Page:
Self-directed Support Strategy 2010-2020: Implementation Plan 2016-2018

This implementation plan renews the vision for self-directed support and sets out actions to address current challenges.

Strategic Outcome 1

"Having greater control of your life and decision making leads to improved health and wellbeing."

Supported people have more choice and control

Citizens are engaged, informed, included and empowered to make choices about their support. They are treated with dignity and respect and their contribution is valued.

What has changed?

Over phases 1 and 2 of the Self-directed Support strategy we have observed that:

  • There is a greater understanding of Self-directed Support and how it can lead to positive outcomes.
  • There is greater use of local facilities, community groups and personal networks as part of people's care and support.
  • There are better conversations between workers and supported people that help to understand what matters to them.
  • People are seeking and receiving help and advice from a variety of sources, including independent support organisations and health and social care services as well as their social workers.
  • More social care providers are offering flexible, personalised and outcome based support.
  • Supported people, their carers and family members are increasingly being recognised as equal partners in decisions made about their care and support.
  • Technology is being used more effectively to give people greater choice and control over their support.

What we will do during 2016-18 to facilitate change

  • Scottish Government will implement new human rights based National Health and Care Standards across health and social care services.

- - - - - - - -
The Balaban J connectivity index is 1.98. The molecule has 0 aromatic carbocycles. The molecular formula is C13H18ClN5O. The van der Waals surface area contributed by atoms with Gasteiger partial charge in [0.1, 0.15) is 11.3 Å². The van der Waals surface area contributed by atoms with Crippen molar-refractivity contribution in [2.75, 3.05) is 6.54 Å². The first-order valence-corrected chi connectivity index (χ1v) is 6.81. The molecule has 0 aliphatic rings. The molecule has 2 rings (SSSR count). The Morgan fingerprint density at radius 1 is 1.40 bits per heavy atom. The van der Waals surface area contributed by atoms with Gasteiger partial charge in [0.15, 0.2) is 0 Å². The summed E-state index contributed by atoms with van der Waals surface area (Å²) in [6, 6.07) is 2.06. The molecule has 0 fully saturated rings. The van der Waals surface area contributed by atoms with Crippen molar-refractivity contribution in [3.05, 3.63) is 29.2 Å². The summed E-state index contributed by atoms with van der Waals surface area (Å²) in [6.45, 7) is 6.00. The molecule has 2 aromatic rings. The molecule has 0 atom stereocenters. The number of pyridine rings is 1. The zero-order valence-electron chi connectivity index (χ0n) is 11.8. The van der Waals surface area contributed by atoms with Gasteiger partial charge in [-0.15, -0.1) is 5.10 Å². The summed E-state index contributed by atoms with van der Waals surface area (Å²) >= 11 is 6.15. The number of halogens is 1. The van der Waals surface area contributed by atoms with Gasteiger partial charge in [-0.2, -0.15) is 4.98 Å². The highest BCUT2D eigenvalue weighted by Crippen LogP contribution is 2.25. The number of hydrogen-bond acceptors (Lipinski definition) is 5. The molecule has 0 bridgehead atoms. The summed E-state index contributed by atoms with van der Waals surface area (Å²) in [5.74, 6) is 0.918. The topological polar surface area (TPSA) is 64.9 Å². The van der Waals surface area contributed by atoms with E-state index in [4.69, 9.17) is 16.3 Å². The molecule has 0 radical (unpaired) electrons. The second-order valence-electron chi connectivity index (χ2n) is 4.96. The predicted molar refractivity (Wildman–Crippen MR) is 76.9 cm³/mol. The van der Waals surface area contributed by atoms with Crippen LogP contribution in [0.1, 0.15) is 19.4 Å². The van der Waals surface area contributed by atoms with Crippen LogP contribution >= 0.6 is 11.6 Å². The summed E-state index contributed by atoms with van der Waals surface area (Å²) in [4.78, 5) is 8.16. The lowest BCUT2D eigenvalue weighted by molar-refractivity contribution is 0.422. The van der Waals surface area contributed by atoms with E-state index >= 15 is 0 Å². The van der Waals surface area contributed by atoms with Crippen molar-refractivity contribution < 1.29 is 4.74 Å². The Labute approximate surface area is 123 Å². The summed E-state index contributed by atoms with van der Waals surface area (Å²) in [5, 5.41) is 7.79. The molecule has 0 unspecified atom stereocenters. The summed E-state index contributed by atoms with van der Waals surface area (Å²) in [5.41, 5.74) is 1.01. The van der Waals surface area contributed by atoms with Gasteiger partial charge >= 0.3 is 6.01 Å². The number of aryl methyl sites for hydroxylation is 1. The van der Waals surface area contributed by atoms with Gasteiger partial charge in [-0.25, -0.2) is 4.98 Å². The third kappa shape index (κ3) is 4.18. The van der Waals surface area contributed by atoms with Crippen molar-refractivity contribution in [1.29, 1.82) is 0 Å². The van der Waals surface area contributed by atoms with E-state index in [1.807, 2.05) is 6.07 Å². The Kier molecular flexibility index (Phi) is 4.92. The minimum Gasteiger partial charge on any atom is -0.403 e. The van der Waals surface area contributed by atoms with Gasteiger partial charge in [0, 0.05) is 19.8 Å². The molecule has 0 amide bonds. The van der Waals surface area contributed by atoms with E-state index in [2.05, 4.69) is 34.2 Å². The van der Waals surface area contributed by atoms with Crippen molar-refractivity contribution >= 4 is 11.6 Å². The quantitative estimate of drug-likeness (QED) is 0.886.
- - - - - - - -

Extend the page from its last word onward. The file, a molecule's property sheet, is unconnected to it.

• Scottish Government will continue to invest in the 34 projects of the Support in the Right Direction programme. These are building the capacity and availability of independent information, advice and support services across Scotland to enable more people to exercise choice and control.
  • SDSS will support more user-led disabled people's organisations to build their capacity and standing within the localities they operate.
  • Scottish Government will evaluate the role of quality information and advice to enable people to make genuine individual choices and promote independent living.
  • Scottish Government and SDSS will lead a national communication group to promote a clearer, shared understanding of Self-directed Support across Scotland.
  • SDSS will carry out a survey of service users experience of Self-directed Support every two years.
  • We will share learning from tests of direct payments within residential care homes across Moray and East Renfrewshire.
  • All partners will continue to capture and share stories and evidence, of what is working well, and what still needs to change.


We will know this outcome is being achieved when:

  • There is a shared understanding across supported people, carers, care providers and commissioners of what Self-directed Support is and how it can work.
  • More people report they had a good quality conversation about what matters to them with workers, that enabled them to make genuine individual choices, empowered them to take control and promoted independent living.
  • Specific tests teach us how Self-directed Support can work for more people, for example, people with mental health problems, children and families, people who are homeless or recovering from addictions.
  • Care Inspectorate and Healthcare Improvement Scotland Inspections of registered services demonstrate more people experience the principles of the new National Health and Care Standards: dignity and respect, compassion, be included, responsive care and support and wellbeing.
  • Strategic Commissioning plans help us better understand how major system changes such as integration of health and social care support the implementation of Self-directed Support.

" Citizens are engaged, informed, included and empowered to make choices about their support."


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